MACKINAC ISLAND, MI, JUNE 2, 2011 – The New Economy Initiative of Southeast Michigan has awarded a three-year, $450,000 grant to the University Research Corridor to launch a program to encourage international students to stay in Michigan when they finish their education.
The Global Detroit International Student Retention Program, announced today at the Mackinac Policy Conference, will help students navigate barriers to legal immigration and help recruit employers to give them jobs.
“Michigan’s reinvention requires us to retain the best talent we can, regardless of whether those students hail from Michigan or come here to study,” Jeff Mason, the URC’s executive director, said in a press release. “By attracting and retaining the best and brightest, we can accelerate the pace of change into a high-tech, highly skilled, knowledge-based economy.
The program is based on recommendations from a study last year by the NEI. The study found that:
- Michigan has more than 23,500 international students, the eighth-largest such concentration of any state in the U.S.
- International students contribute nearly $600 million annually to local economies.
- Immigrants file nearly 50 percent of Michigan’s international patents and are three times more likely to start a business.
Also today, the URC said its fourth annual report shows the worth of supporting the information and communication technology industry.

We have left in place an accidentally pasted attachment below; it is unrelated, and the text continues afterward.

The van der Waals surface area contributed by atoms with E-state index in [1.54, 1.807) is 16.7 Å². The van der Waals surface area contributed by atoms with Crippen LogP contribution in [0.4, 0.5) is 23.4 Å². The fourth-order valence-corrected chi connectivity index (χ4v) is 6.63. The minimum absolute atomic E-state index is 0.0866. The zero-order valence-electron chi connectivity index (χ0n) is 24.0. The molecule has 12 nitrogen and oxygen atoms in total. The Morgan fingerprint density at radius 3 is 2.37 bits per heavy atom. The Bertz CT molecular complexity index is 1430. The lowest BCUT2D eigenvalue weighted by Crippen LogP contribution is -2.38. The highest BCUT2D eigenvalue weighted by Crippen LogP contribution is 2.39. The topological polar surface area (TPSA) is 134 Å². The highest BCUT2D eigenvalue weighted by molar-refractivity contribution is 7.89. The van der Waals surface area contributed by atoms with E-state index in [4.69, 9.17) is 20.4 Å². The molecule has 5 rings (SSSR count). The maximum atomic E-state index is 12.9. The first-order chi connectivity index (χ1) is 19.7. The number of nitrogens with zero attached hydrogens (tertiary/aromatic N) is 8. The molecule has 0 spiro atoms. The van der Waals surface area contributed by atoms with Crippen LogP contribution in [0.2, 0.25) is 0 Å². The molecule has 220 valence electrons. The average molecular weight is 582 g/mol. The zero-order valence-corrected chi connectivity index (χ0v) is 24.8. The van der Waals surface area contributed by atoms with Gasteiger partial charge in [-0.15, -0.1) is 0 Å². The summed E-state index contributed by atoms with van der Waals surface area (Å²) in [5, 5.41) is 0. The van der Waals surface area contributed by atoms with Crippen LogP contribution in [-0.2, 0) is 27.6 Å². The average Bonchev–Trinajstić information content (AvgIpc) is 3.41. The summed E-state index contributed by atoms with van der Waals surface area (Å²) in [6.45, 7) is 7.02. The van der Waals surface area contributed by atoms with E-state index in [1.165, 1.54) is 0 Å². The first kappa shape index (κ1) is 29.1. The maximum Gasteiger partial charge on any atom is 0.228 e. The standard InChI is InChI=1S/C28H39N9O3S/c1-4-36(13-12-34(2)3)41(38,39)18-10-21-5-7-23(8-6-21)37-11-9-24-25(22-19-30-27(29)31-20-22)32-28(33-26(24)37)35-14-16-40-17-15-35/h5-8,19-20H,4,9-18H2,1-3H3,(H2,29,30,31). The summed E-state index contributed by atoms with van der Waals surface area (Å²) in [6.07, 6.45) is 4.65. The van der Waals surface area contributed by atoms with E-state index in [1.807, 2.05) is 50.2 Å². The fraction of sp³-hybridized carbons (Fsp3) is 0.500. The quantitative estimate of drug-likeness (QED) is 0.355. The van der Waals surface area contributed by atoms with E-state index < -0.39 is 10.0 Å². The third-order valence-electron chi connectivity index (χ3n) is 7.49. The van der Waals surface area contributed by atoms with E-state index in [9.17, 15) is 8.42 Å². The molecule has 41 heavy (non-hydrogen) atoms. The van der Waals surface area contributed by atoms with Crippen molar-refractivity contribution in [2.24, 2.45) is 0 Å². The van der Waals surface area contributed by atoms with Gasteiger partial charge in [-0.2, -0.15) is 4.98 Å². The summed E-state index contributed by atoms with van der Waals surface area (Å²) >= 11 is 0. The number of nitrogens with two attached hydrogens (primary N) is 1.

Here are highlights of the report, written and based on research by the East Lansing-based Anderson Economic Group:
- Member universities spent nearly $74 million on research projects with a strong IT focus in 2010.
- Of the nearly 150 startups the URC has helped form since 2001, about 40 percent have had a distinct IT component.
- IT companies employ 3.5 percent of the state’s workforce or about 135,000 workers, and IT is a key underpinning for much of the state’s industrial activity and growth in various sectors.
- IT employees in the state earn an average of about $20,000 more than other private-sector workers.
- IT jobs in the state declined by just 4 percent from 2000 to 2009, compared with an overall decline of 15 percent.
The University Research Corridor is a coalition of the University of Michigan, Wayne State University and Michigan State University that’s designed to leverage their research, encourage collaboration and support for-profit startups.
The New Economy Initiative was formed in 2008 as a $100 million initiative by 10 major state and national philanthropic organizations to help boost the economy of Southeast Michigan.